If love does conquer all, does a large age gap between you and your beloved pose a threat to your happiness?
You may want to put some thought into that as you enjoy the film adaptation of Vince de Jesus’s original musical play Changing Partners.
Directed by Dan Villegas, the movie version is now being screened as part of the 2017 Cinema One Originals Film Festival.
Changing Partners tells in four variations the story of a couple with a 15-year gap between them.
Alex, the older person in the relationship, is played by Agot Isidro and Jojit Lorenzo.
Meanwhile, the younger person, Cris, is played by Sandino Martin and Anna Luna.
In the four versions, Alex and Cris change from a regular heterosexual couple with ordinary man-woman issues to a gay couple with more complex issues.
The story opens with all the couples revelling in the beauty of their relationship.
Alex sings about how lucky he/she to have taken a spritely young lover while Cris bursts with the thrill of being pursued and won over by his/her provider and protector.
As the narrative progresses, the issues brought about their age gap are brought to the fore and moviegoers witness the gradual deterioration of their once harmonious union.
Changing Partners is hardly original in story and scope as time and again we’ve seen mismatched couples get together only for the romance to fizzle. What makes it different is the reimagining of the situation in various ways with the goal of showing that gender orientation is not an escape from the power struggle that occurs when one partner is perceived as being weaker than the other.
Despite the sensitive theme, it is beautifully told through intelligent discourse and a smattering of wit.
Jojit Lorenzo was particularly amazing as he transitions from a brutish, middle-aged man to a charismatic but insecure gay man.
A lot of care was also put on the technical aspect of the film. Changing Partners is a masterfully edited movie that depicts the pitfalls of May-December affairs.
The scenes were elegantly photographed but were mostly of interiors, creating a feeling of pleasant dread, of the sense that Cris, while beautifully sheltered, is virtually a caged bird.
An advantage of film adaptation over the original version is it is able to use close-up shots. In its absence in the theater, the audience only has the music to feel the gravity of emotions but here, it was used to create a sense of intimacy and to encourage introspection.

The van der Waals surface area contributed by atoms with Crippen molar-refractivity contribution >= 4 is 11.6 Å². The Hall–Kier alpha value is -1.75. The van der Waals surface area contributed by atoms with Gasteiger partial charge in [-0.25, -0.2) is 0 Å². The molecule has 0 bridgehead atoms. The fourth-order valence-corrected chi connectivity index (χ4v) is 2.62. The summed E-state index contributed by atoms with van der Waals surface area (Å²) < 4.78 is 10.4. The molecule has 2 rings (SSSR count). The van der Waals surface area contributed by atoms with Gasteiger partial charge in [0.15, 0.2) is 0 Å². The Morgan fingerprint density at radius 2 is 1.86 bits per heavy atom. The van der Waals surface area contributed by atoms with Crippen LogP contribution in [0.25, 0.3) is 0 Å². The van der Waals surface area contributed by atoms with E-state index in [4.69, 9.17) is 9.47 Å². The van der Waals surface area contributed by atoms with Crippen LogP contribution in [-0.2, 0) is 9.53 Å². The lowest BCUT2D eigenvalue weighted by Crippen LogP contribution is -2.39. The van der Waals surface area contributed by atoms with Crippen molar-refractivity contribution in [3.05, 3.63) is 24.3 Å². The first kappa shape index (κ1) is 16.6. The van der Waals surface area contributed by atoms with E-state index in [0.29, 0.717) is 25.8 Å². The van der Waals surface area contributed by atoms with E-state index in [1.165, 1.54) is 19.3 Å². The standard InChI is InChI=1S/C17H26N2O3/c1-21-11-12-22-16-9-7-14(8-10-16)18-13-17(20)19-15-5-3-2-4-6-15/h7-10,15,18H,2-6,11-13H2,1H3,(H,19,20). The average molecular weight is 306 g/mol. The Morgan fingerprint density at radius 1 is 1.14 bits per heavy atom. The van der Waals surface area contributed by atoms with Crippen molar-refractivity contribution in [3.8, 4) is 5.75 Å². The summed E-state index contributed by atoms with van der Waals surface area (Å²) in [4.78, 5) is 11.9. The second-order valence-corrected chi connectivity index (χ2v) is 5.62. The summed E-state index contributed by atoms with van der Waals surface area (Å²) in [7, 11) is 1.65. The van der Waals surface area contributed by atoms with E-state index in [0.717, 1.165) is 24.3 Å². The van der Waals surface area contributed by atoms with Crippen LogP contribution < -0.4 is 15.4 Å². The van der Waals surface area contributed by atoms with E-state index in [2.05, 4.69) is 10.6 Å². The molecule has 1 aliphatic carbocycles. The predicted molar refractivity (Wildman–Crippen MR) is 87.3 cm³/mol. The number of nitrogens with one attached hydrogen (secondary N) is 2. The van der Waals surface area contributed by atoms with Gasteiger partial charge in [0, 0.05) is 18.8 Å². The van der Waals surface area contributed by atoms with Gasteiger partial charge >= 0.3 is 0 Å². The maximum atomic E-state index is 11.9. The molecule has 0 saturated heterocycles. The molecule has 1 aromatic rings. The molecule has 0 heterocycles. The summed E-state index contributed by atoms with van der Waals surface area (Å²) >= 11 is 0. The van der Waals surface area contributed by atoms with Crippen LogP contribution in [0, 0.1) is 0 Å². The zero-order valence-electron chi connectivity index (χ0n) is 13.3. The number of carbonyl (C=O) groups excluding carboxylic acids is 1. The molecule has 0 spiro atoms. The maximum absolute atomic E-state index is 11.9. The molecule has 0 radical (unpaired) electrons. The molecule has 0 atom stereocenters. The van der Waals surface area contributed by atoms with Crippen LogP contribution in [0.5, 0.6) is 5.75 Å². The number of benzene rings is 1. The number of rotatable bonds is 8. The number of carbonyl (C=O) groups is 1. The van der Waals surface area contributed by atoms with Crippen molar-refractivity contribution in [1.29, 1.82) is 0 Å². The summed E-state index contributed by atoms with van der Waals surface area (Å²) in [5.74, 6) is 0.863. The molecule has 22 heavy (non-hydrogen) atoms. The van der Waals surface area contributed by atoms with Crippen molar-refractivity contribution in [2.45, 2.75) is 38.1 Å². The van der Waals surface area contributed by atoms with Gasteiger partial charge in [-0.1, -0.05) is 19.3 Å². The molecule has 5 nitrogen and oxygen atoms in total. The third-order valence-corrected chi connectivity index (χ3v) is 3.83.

That the big-screen adaptation remains a musical may be thrill for those who have seen the play due largely to the curiosity over the new treatment. For those who have not seen the play, however, it may take some precious minutes before they are won over by the lyrics and the delivery.
But Changing Partners will not be what it is if it were not a musical for it is through song that the characters are truly able to unleash their true thoughts and feelings, the dialogue only serves to move the plot forward and to transition to major developments.
If it were not for the song and the poetry, we cannot fully grasp the fears and insecurities of the older person committing himself/herself to a slightly irresponsible and fragile person; or the struggles of the younger one in the relationship to be his/her own person and see the world without losing their safety net.
In whatever incarnation, Changing Partners is a cautionary tale on how age difference, if handled poorly, can dissolve love in a relationship.
Whatever romantic relationship we are in, there will always be a little bit of Alex and Cris in all of us.
Changing Partners is one of the entries in the 2017 Cinema One Originals film festival that is ongoing until November 21 at Trinoma, Glorietta, Gateway, U.P. Cine Adarna, Cinema 76, and Cinematheque Kalaw. There is an extended run from November 22 to 28 at the Rockwell Power Plant Mall and Black Maria Theater in Mandaluyong.
Ed's Note: The "PEP Review" section carries the views of individual reviewers, and does not necessarily reflect the views of the PEP editorial staff.